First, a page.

The man behind the mystery that was Big Bill Broonzy

I was in 81 Renshaw Street recently with a friend, leafing through the LP’s, when I chanced upon one that really jumped out at me: Black Brown and White by Big Bill Broonzy. As I tried to explain its significance, it became quickly apparent that my friend had never heard of him and equally it dawned upon me that other than this record, I didn’t know too much about the man behind the song. I knew he was considered one of America’s most popular blues musicians – and an acknowledged influence on the likes of Eric Clapton and Pete Townshend – and that he hailed from Mississippi but everything else seemed a mystery. As I began to delve further however, the story of this man began to unravel with many a twist and turn, just like that State’s namesake river…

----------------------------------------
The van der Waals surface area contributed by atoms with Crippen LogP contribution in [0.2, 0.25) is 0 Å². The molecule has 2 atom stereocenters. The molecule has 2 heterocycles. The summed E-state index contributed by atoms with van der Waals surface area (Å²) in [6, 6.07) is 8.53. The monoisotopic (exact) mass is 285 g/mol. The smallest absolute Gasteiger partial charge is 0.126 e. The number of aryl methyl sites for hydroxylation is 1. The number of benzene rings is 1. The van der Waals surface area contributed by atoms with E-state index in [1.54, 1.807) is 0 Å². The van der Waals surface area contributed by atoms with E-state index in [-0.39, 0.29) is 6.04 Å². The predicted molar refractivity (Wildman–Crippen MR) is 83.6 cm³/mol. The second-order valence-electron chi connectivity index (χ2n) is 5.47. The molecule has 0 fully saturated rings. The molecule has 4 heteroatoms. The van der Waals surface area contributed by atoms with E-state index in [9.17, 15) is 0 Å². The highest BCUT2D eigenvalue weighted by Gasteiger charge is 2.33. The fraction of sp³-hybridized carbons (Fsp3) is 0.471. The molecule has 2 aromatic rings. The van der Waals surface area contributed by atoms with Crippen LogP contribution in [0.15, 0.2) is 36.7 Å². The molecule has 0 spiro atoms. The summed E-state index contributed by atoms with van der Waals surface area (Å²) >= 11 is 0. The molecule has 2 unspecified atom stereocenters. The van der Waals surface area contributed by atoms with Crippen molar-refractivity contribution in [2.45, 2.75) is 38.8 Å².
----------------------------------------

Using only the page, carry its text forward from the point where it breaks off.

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Broonzy the singer-songwriter played many a tune and this extended to the many stories he told about himself, most of which it transpired were pure embellishment. First up is that his name wasn’t Broonzy. He was in fact born Lee Conly Bradley in Jefferson County, Arkansas, approximately 60 miles southeast of the State capital, Little Rock rather than Scott, Mississippi. Knowing both areas relatively well I could understand why musically he may have wanted to emphasise the Delta over the Ozarks. But then there’s further confusion over his date of birth. He often claimed to have been born in 1893 with a twin sister Laney although research suggests he was in fact born in 1903 and his ‘twin’ was in fact four years older than him having been born in 1898, but what’s a year or few between friends – no one seems to have ever really got to the bottom of that one.